Film Review: 'Ralph Breaks the Internet' is a Bittersweet Heart-breaker

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CHICAGO – The internet we know today is a fairly young invention full of some of the greatest conveniences known to man, but also some of the greatest distractions and nuisances currently in our lives. “Ralph Breaks the Internet” embodies just that, and while it doesn’t quite reach the high score of its predecessor, the maturity and wisdom displayed in it more than makes up for it.

HollywoodChicago.com Oscarman rating: 4.0/5.0
Rating: 4.0/5.0

Now that the film has moved from the arcade to the internet, a world wide web of possibilities has opened up for the film. Aside from poking fun at some of the internet cultures most known jokes, there is a bombardment of product placement. Everything from eBay to Twitter to Spotify is on full display, but rather than seeming like a cash-grab (though it might be just that), it comes off as an authentic exploration of the internet’s most popular companies. There is even fun to be had with pop-ups in the film, which is probably the only time that pop-ups have ever been an enjoyable aspect of the internet. There are even a couple post-credits sequences to prove how much fun this film has recreating popular memes.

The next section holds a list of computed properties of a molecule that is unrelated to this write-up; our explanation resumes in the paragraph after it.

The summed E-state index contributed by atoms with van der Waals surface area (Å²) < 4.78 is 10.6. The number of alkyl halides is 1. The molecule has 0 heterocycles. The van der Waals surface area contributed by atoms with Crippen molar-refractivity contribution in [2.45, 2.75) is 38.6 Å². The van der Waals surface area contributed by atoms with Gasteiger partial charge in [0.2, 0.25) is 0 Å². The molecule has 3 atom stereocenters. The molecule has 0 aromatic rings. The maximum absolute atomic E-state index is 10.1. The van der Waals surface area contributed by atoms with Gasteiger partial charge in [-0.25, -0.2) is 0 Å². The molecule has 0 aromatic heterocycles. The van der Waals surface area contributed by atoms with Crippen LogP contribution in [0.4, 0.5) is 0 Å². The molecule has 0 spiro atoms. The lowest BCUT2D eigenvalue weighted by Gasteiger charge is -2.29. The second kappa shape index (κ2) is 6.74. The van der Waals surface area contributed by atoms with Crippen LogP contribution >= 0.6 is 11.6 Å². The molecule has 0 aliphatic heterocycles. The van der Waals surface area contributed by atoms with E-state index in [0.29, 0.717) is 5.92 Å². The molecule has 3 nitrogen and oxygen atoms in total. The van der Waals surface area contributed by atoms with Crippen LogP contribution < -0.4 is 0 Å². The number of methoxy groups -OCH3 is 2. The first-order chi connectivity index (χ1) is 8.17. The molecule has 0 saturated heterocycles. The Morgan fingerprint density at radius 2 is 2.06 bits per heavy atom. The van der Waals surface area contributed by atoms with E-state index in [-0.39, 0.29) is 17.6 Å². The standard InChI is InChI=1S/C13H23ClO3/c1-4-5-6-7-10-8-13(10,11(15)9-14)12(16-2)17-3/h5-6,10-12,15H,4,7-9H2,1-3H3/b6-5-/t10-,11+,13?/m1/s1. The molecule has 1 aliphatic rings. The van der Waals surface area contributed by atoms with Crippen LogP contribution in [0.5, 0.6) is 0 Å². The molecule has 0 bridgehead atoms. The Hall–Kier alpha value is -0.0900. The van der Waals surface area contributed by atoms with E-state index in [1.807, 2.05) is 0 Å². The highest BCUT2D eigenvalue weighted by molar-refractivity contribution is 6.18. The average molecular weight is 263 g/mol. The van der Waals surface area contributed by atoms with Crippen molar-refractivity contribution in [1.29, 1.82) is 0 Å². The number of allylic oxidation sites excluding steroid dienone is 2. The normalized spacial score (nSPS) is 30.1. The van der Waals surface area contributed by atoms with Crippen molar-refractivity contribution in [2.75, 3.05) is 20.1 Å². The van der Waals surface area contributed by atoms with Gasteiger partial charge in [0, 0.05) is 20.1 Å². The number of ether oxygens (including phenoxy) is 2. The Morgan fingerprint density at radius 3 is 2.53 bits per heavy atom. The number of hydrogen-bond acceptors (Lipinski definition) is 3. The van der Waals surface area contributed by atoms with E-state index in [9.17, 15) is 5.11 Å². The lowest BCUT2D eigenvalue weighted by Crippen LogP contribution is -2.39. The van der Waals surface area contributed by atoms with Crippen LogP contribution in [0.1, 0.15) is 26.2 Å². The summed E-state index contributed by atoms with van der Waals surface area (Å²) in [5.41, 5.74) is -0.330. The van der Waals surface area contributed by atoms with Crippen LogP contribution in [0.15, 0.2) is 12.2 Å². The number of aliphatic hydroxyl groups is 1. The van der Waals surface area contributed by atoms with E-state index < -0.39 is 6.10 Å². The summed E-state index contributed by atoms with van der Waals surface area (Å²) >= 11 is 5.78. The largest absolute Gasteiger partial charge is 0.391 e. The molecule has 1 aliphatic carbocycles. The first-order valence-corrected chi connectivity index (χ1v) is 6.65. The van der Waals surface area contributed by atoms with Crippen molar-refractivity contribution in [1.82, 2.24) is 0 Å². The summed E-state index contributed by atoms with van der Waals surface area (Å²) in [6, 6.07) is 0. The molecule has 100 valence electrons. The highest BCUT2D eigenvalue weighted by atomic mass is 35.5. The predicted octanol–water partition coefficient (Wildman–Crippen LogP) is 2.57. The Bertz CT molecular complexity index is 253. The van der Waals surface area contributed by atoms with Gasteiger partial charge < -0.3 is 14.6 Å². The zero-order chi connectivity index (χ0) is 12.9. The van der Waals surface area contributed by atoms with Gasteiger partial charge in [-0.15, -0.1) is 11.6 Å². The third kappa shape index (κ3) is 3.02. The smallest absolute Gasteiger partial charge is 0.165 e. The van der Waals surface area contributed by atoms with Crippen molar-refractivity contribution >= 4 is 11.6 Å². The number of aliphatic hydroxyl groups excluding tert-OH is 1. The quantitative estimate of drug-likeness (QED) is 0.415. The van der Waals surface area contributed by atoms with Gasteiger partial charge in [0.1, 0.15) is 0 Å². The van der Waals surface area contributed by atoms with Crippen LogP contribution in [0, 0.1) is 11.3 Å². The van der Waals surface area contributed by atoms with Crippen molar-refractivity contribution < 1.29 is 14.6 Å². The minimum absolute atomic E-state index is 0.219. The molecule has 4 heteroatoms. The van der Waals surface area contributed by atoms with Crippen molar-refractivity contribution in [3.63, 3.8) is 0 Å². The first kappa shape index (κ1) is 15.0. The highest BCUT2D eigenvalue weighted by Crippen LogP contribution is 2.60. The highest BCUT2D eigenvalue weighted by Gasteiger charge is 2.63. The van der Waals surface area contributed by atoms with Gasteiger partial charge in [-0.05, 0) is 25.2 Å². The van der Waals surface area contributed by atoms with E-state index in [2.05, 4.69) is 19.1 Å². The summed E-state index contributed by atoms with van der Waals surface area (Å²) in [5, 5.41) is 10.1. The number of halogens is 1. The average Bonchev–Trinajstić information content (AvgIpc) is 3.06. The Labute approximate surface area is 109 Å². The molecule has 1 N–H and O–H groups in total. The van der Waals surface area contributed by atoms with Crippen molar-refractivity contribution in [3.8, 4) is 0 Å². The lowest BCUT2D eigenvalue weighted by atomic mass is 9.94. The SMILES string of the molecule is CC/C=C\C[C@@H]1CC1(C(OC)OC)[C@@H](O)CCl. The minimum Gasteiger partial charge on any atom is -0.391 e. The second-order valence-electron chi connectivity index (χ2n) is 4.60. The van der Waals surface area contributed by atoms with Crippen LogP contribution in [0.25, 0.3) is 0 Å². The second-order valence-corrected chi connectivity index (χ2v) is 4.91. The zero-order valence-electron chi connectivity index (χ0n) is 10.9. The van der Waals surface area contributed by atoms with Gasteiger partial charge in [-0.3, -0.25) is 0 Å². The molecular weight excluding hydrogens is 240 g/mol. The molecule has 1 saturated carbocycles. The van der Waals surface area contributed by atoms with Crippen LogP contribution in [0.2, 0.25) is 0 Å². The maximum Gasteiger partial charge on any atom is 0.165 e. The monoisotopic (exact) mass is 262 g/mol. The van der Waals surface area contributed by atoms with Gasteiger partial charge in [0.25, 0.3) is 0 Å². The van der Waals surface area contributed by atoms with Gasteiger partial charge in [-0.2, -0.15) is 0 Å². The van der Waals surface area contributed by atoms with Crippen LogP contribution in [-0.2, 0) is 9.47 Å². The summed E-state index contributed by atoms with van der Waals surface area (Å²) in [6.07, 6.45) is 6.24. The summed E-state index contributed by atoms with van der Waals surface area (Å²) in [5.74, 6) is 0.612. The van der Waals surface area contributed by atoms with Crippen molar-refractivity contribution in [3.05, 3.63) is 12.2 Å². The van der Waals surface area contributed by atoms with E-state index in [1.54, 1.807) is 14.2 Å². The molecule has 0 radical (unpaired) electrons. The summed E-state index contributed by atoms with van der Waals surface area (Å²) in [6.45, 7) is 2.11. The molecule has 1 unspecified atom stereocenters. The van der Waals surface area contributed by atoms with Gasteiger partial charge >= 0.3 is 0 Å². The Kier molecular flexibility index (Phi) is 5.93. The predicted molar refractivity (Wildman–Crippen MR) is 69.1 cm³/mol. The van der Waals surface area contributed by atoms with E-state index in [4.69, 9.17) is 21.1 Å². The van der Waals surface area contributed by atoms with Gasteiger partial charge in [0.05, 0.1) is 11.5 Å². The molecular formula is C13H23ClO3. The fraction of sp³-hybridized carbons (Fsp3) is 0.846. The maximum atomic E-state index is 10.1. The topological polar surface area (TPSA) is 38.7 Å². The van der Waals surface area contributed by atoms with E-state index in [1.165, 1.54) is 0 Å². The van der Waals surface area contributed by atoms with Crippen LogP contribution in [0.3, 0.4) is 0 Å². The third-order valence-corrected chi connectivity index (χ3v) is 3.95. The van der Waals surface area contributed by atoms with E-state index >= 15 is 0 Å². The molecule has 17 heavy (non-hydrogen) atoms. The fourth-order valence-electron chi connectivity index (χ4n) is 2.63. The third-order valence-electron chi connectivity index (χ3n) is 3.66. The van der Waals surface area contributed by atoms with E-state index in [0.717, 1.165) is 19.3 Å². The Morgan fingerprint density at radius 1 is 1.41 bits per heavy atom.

Directors Phil Johnston and Rich Moore both take us into this visually intoxicating world, much like the colorfully sweet world of “Wreck-It Ralph”. Much like the first film, “Ralph Breaks the Internet” takes visual cues from already visited visual representations of what the internet would look like if it were a metropolis. In the first film, Rich Moore played off of all of the visual styles of games that already existed, usually by adding another dimension. Together, Moore and Johnston use the same method of recreating online game worlds, but blend it with a “Zootopia” type landscape, complete with a seedy for the darknet that gives you “Star Wars” cantina vibes.

“Ralph Breaks the Internet” opened in Chicago on November 21st. Featuring Sarah Silverman, John C. Reilly, Gal Gadot, Taraji P. Henson, Jane Lynch, Jack McBrayer, and Alan Tudyk. Directed by Phil Johnston and Rich Moore. Written by Phil Johnston and Pamela Ribon. Rated “PG

StarContinue reading for Jon Espino’s full review of “Ralph Breaks the Internet”

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Photo credit: Disney

StarContinue reading for Jon Espino’s full review of “Ralph Breaks the Internet”

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